Book club was a Scandinavian festive feast in C’s garden – we discussed Stoner by John Williams (not that kind of stoner). I’ve mentioned the BBC Good Food Awards in my last post – a night that ended in tragedy.
The first BBC Good Food Show was over a very busy weekend. Apart from Food E Mag (as food sourcing editor I’m biased) I didn’t think the stalls were up to much. The cake competition entries were jaw dropping, but the main attraction was the mainly UK based chefs/ personalities. I caught the Paul Hollywood session.
A nine course tasting menu of Bengali food with wine matches, conceived and developed by Ishita in tandem with Atul Kochar at Rang Mahal, was the highlight of the month. Bravo to my dear friend for such exceptional food and this amazing achievement.
With guests in town a visit to Ravis was de rigueur, breakfast at Baker and Spice and a visit to the Al Fahidi district. There’s a new Make cafe within Heritage House where you can sip tea up on the roof. We spent Christmas Eve on a picnic blanket listening to a great jazz duo at Al Badia golf club – with an incredible all in spread from barbecues to a smokery (including fantastic crispy pork belly) with huge jugs of cocktails.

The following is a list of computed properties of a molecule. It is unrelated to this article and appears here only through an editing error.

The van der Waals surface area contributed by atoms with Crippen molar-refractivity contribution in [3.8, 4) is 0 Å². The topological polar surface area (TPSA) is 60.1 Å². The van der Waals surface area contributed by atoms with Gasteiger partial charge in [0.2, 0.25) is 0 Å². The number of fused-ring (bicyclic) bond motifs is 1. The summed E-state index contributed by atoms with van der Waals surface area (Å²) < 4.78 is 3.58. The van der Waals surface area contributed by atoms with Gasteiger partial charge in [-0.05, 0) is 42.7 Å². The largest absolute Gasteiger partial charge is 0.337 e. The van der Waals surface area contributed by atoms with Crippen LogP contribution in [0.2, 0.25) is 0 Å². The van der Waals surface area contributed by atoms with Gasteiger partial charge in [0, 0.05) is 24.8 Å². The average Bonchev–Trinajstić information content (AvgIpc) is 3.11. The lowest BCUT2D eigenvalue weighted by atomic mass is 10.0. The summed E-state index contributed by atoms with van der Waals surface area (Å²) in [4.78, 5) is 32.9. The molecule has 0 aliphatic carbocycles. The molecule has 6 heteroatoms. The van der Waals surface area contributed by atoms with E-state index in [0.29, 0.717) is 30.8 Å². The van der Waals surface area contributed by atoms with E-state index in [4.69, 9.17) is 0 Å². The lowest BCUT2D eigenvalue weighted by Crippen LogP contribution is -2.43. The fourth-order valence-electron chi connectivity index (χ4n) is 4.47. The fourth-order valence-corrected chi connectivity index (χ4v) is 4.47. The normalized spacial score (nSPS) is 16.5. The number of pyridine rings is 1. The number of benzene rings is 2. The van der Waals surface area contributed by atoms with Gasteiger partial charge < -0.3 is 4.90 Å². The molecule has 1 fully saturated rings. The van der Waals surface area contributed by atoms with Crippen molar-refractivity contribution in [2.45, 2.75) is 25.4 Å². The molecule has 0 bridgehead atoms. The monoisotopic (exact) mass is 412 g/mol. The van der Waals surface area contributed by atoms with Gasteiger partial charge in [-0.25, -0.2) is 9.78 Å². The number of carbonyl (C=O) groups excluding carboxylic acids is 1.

I also went to Mr Reza’s shop Sadaf Iranian Sweets in Deira and stocked up Iranian goodies. This was supposed to be a closing down farewell but thankfully he has found new premises. New Year was spent in the shadow of some awesome fireworks at Left Bank, Madinat Jumeirah but not in the shadow of The Address Hotel fire thankfully.
In my kitchen – an accolade
How often do you hear a story like this? A blogger comes up with an idea which takes off beyond all expectations. People join her event from around the world and it sends masses of visitors to her blog. This is so successful that it takes up a lot of time and she would rather be focussing on her everyday cooking and her family. So she finds a new host for her event and gives it away. This is my interpretation of the ‘In my kitchen’ event conceived by Celia of Fig Jam and Lime Cordial which, from this month, is hosted by Maureen of The Orgasmic Chef. In these days of fixation over site stats, traffic and monetisation it’s amazingly refreshing to see someone staying true to exactly why they blog – and the reason behind why dear Celia has become a beloved, virtual friend to so many people across the world including myself. Happy New Year Celia. Please visit her kitchen here and join in with Maureen here (before the 10th of the month).
Had to leave with a shout out for FoodEMag – well worth a read of the new issue.
Phew! What’s was in your kitchen during December and how are you starting the New Year?